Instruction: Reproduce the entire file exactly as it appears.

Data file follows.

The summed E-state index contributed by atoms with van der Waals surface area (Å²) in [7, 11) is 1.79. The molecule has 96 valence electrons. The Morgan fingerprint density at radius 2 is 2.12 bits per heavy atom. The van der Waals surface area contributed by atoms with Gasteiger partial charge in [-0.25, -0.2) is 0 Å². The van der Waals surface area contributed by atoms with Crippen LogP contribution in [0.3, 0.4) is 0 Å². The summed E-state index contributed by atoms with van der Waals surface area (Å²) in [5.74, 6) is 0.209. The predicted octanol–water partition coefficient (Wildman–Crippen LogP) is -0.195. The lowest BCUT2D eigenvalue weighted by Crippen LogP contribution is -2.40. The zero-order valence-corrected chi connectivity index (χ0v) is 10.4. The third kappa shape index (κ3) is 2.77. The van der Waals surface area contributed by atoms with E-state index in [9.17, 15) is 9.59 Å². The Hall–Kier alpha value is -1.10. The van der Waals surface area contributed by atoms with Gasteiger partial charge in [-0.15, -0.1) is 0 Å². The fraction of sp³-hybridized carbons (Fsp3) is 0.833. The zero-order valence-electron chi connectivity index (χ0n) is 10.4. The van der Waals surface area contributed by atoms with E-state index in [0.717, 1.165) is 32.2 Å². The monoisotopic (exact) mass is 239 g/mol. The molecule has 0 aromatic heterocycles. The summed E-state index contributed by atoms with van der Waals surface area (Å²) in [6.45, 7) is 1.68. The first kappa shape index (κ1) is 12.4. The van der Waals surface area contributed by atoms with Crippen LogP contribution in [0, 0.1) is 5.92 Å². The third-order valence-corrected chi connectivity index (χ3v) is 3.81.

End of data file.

The summed E-state index contributed by atoms with van der Waals surface area (Å²) in [7, 11) is 1.79. The molecule has 96 valence electrons. The Morgan fingerprint density at radius 2 is 2.12 bits per heavy atom. The van der Waals surface area contributed by atoms with Gasteiger partial charge in [-0.25, -0.2) is 0 Å². The van der Waals surface area contributed by atoms with Crippen LogP contribution in [0.3, 0.4) is 0 Å². The summed E-state index contributed by atoms with van der Waals surface area (Å²) in [5.74, 6) is 0.209. The predicted octanol–water partition coefficient (Wildman–Crippen LogP) is -0.195. The lowest BCUT2D eigenvalue weighted by Crippen LogP contribution is -2.40. The zero-order valence-corrected chi connectivity index (χ0v) is 10.4. The third kappa shape index (κ3) is 2.77. The van der Waals surface area contributed by atoms with E-state index in [9.17, 15) is 9.59 Å². The Hall–Kier alpha value is -1.10. The van der Waals surface area contributed by atoms with Gasteiger partial charge in [-0.15, -0.1) is 0 Å². The fraction of sp³-hybridized carbons (Fsp3) is 0.833. The zero-order valence-electron chi connectivity index (χ0n) is 10.4. The van der Waals surface area contributed by atoms with E-state index in [0.717, 1.165) is 32.2 Å². The monoisotopic (exact) mass is 239 g/mol. The molecule has 0 aromatic heterocycles. The summed E-state index contributed by atoms with van der Waals surface area (Å²) in [6.45, 7) is 1.68. The first kappa shape index (κ1) is 12.4. The van der Waals surface area contributed by atoms with Crippen LogP contribution in [0, 0.1) is 5.92 Å². The third-order valence-corrected chi connectivity index (χ3v) is 3.81.